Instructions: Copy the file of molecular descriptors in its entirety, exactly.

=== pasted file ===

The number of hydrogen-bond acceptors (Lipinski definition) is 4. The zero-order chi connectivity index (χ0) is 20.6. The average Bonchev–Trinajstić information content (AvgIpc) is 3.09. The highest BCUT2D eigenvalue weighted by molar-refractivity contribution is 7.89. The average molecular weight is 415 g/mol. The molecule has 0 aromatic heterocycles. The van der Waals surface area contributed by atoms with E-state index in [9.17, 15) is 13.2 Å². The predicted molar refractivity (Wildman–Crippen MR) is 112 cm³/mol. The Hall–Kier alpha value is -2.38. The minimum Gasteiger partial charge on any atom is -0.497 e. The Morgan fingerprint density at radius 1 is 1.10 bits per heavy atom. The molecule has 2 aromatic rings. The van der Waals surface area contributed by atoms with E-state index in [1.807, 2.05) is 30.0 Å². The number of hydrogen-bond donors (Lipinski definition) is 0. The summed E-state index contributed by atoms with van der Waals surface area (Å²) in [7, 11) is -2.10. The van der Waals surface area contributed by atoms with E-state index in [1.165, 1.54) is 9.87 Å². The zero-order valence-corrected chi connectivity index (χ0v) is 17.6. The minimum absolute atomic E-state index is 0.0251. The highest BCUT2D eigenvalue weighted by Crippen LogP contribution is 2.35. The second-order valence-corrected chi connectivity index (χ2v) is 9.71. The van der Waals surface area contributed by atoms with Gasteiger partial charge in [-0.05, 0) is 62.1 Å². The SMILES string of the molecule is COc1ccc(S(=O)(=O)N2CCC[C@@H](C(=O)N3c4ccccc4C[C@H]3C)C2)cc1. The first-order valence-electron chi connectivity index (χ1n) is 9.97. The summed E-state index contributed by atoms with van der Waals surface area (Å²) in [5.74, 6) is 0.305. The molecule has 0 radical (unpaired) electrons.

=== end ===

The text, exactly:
The number of hydrogen-bond acceptors (Lipinski definition) is 4. The zero-order chi connectivity index (χ0) is 20.6. The average Bonchev–Trinajstić information content (AvgIpc) is 3.09. The highest BCUT2D eigenvalue weighted by molar-refractivity contribution is 7.89. The average molecular weight is 415 g/mol. The molecule has 0 aromatic heterocycles. The van der Waals surface area contributed by atoms with E-state index in [9.17, 15) is 13.2 Å². The predicted molar refractivity (Wildman–Crippen MR) is 112 cm³/mol. The Hall–Kier alpha value is -2.38. The minimum Gasteiger partial charge on any atom is -0.497 e. The Morgan fingerprint density at radius 1 is 1.10 bits per heavy atom. The molecule has 2 aromatic rings. The van der Waals surface area contributed by atoms with E-state index in [1.807, 2.05) is 30.0 Å². The number of hydrogen-bond donors (Lipinski definition) is 0. The summed E-state index contributed by atoms with van der Waals surface area (Å²) in [7, 11) is -2.10. The van der Waals surface area contributed by atoms with E-state index in [1.165, 1.54) is 9.87 Å². The zero-order valence-corrected chi connectivity index (χ0v) is 17.6. The minimum absolute atomic E-state index is 0.0251. The highest BCUT2D eigenvalue weighted by Crippen LogP contribution is 2.35. The second-order valence-corrected chi connectivity index (χ2v) is 9.71. The van der Waals surface area contributed by atoms with Gasteiger partial charge in [-0.05, 0) is 62.1 Å². The SMILES string of the molecule is COc1ccc(S(=O)(=O)N2CCC[C@@H](C(=O)N3c4ccccc4C[C@H]3C)C2)cc1. The first-order valence-electron chi connectivity index (χ1n) is 9.97. The summed E-state index contributed by atoms with van der Waals surface area (Å²) in [5.74, 6) is 0.305. The molecule has 0 radical (unpaired) electrons.